On Sunday, November 10, 2013 10:45:45 AM UTC-5, Ralph Mowery wrote:
agreed, and that is what I said except at 32 instead of 25. Below 32 if you account for the inefficiency of the defrosting and the wear and tear on the compressor and the discomfort of being cold in the house, it starts to pay to burn some oil.
I'd like to see someone develop a solar assisted heat pump. Use some solar heat to get the air up to 32 so the heat pump can work well.
On 11/10/13 11:12 PM, firstname.lastname@example.org wrote:
By "ground source", you mean geothermal, is that correct?
Is there a temperature range below which geothermal needs an
"auxilliary assist" (i.e., electrical heat strips) as well?
I thinking of an area like Pennsylvania, where temps can
drop down close to 0 at least a few days of winter.
I see plenty of homes with "regular" (non-geothermal) heat
pumps installed around north/north central PA. When shopping
for a home that has a non-geothermal heat pump installed, at
what seasonal temps does it become impractical or
On Monday, November 11, 2013 5:38:31 PM UTC-5, John Albert wrote:
My understanding is that geothermal systems are sized so they
are all that is required. They're expensive enought without
having the added complications of a hybrid system. That is the
big drawback, the huge initial expense compared to other
That depends on a lot of factors. One big one is the
COP of the unit. Is it a 15 year old one or a newer, high
efficiency one? How well insulated is the house? I think
in most cases the problem isn't that it's not economic
to run the heat pump. They have decent COP's down into
the teens. The problem is that even though you're still
getting heat produced at a reasonable cost, you just can't
get enough heat to supply what the house needs, unless
the house is exceptionally designed to need less heating than a
typical home. I think for a typical house, with a relatively
new higher eff heat pump, that point probably occurs in the
20s, to maybe teens,depending on how efficient it is,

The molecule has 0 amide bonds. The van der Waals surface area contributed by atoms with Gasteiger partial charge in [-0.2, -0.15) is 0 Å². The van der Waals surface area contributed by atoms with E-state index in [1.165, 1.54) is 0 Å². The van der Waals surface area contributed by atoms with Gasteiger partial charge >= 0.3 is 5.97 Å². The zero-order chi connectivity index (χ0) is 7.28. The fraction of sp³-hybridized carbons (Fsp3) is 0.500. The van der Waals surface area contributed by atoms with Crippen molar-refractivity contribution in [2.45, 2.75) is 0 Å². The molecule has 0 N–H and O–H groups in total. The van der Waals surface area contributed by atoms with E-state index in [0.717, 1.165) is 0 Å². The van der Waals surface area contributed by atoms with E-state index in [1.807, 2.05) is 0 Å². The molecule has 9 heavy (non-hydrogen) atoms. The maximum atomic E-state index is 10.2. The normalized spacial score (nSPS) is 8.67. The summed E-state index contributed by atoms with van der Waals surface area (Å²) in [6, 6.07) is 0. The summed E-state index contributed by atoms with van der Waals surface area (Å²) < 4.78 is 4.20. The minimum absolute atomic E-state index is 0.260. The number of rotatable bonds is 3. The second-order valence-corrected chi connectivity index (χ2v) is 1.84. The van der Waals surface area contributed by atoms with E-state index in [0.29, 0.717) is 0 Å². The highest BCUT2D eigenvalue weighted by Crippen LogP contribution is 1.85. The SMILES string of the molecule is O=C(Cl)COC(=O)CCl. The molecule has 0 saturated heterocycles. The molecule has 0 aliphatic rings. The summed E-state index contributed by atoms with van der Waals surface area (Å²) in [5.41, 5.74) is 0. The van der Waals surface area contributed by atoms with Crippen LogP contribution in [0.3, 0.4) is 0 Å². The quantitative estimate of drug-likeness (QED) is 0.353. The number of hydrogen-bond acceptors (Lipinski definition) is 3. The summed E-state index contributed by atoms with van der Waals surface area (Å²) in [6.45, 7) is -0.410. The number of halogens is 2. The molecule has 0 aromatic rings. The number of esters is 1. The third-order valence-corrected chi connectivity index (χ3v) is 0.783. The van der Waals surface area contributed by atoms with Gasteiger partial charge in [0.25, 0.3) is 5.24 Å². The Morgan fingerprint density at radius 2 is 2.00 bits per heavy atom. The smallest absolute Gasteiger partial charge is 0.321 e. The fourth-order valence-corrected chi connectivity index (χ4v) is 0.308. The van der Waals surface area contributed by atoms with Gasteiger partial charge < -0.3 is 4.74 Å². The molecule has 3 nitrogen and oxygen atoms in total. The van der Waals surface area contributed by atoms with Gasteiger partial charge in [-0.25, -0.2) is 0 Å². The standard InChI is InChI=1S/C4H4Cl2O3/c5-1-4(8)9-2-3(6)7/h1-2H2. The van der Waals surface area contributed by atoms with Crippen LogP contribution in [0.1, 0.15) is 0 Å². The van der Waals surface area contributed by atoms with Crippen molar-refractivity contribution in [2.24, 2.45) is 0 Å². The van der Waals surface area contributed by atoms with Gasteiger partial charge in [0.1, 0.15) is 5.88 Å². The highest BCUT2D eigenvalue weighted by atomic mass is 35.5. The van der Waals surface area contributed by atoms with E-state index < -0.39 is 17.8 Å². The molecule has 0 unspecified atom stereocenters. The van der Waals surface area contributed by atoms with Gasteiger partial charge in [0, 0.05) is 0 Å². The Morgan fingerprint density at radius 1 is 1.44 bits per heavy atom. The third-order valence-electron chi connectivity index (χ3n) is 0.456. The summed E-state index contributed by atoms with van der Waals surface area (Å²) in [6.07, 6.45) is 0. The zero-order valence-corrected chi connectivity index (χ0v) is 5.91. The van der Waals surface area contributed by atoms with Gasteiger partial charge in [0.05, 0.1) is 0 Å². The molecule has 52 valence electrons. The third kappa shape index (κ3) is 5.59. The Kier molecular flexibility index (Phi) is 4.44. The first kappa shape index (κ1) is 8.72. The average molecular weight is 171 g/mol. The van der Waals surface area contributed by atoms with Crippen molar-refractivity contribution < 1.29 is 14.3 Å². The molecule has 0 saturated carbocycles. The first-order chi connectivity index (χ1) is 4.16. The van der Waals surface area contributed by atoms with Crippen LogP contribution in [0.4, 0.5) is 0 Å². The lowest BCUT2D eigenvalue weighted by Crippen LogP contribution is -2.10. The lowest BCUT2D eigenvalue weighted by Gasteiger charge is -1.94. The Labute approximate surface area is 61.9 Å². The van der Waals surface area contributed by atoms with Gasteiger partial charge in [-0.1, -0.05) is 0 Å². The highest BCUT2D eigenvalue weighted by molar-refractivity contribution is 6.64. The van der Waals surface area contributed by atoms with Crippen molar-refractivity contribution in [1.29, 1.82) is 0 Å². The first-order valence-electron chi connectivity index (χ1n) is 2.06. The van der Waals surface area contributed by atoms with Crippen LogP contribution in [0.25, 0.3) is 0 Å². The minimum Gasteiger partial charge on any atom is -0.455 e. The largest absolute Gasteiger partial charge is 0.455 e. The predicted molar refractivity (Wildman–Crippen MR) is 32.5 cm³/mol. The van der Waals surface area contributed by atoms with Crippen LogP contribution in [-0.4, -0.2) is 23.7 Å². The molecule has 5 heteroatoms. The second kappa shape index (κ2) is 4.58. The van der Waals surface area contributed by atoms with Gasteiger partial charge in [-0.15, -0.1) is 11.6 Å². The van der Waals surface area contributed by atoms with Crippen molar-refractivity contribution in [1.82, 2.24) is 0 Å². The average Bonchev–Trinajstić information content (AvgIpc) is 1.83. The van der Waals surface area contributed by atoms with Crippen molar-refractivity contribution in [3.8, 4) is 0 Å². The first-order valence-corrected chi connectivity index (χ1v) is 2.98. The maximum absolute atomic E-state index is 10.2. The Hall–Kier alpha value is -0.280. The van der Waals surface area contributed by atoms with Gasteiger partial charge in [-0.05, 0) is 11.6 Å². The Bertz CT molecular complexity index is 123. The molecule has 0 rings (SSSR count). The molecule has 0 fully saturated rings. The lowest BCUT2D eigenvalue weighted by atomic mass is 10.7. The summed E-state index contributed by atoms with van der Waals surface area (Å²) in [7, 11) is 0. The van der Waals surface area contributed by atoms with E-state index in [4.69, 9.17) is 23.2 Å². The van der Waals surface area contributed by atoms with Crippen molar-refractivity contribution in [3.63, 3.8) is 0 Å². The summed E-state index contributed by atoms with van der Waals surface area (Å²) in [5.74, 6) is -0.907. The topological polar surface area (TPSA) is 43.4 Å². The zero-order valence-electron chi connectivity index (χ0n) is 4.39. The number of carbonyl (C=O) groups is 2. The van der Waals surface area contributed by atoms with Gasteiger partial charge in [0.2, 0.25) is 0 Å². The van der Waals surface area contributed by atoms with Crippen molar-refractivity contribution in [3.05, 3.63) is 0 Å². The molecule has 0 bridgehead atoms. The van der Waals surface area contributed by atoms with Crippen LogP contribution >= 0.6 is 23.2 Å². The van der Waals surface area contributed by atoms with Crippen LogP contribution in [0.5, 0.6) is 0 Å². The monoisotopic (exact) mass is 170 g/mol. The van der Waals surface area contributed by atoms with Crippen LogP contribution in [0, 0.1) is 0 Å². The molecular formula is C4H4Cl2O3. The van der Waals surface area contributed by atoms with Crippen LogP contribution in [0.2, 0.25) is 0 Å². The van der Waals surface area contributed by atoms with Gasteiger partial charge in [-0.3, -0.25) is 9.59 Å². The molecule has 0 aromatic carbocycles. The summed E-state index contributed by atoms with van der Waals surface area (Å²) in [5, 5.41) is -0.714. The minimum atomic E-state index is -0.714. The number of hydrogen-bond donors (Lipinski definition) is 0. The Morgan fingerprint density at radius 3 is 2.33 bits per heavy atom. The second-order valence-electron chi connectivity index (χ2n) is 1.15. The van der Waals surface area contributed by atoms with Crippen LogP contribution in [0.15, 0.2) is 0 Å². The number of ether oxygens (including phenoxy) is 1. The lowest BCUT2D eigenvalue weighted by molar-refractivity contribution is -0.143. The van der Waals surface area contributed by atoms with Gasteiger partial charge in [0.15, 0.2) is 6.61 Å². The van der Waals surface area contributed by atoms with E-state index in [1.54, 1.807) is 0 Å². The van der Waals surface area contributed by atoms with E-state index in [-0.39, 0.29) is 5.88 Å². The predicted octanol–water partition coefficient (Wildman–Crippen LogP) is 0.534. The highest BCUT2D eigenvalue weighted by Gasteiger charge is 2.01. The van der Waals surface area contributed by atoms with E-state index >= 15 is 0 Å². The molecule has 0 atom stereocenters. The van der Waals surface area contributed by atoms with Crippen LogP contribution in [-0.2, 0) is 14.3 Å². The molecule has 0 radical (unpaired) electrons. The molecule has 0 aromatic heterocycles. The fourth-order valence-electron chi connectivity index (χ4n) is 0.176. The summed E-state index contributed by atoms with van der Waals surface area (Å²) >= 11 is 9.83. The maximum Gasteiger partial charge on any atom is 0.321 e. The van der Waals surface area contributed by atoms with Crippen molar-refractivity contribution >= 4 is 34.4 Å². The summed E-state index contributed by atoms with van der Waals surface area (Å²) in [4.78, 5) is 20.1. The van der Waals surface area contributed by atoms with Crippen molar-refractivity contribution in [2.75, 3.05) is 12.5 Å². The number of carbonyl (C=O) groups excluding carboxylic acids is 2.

how it's sized, etc.
No, though some people may call it that. Geothermal is passive.
The outside air temperature doesn't matter at all. If the ground gets
cold enough to require such, then the ground "source" isn't big
My brother had an air-source (the alternative to ground-source) heat
pump in N. Philly. Around freezing efficiency falls off rapidly. At
some point, probably above 20F, they stop working entirely without
On Monday, November 11, 2013 8:04:14 PM UTC-5, email@example.com wrote:
At the risk of setting off another profanity laced response, why
don't you answer the question and explain what exactly you meant?
AFAIK, ground sourced heat pump for a house typically translates
into geothermal. So, if it's not that, then what is "ground sourced",
in this context?
It does matter to the extent that the geothermal system has to be
large enough to deliver the heat needed at the lowest outside
temps the house will experience.
I don't believe that's true. The curves I've seen, for modern high
efficiency heat pumps, COP falls off gradually through a wide operating
range. There isn't a sudden acceleration in loss of performance below 32F. COP might go down by 15% from 30 to 20. The problem is that while the
performance is gradually decreasing, the need for more heat is also
On Tue, 12 Nov 2013 07:34:04 -0800 (PST), " firstname.lastname@example.org"
I did, dumb ass. I can't help the fact that you're illiterate,
The heat is actively pulled from the ground (heat pumped from the
ground), rather than passively (heat passively removed from the hotter
ground). There *IS* a difference.
Not just the lowest outside temps, but the integral of the (delta)
temperature over time. You are actively cooling the ground. That
can't be done forever, unless you've tapped into an infinite heat
sump, like a "river". If the heat source is too small, eventually you
will cool the ground enough that the heat pump has no heat to pump.
Unlike an air-source heat pump, this happens over a much longer time
(over a heating "season").
On Tuesday, November 12, 2013 5:25:40 PM UTC-5, email@example.com wrote:
And there you have it demonstrated again folks.
KRW is incapable of answering any questions civily.
Again, you posted:
" Instead of wasting money on a solar assisted heat pump (daytime is not
when you need the heat) why not do something useful and buy a
ground-source heat pump?"
To which JA replied:
"By "ground source", you mean geothermal, is that correct?
And then you say:
"No, though some people may call it that. Geothermal is passive."
Some people? AFAIK, virtually everyone refers to a ground
based heat pump system as one form of geothermal including experts
in the field, eqpt manufacturers, companies installing it, govts,
etc. Google and you will see. So, what are you talking
Around freezing efficiency falls off rapidly. At
As usual, no facts, just curt replies that don't address anything.
Typical, when you know you're wrong, yet again. If you have COP data
from a typical modern residential heat pump system that shows the efficiency falling off rapidly below 32F, I'm sure we'd all like to see it.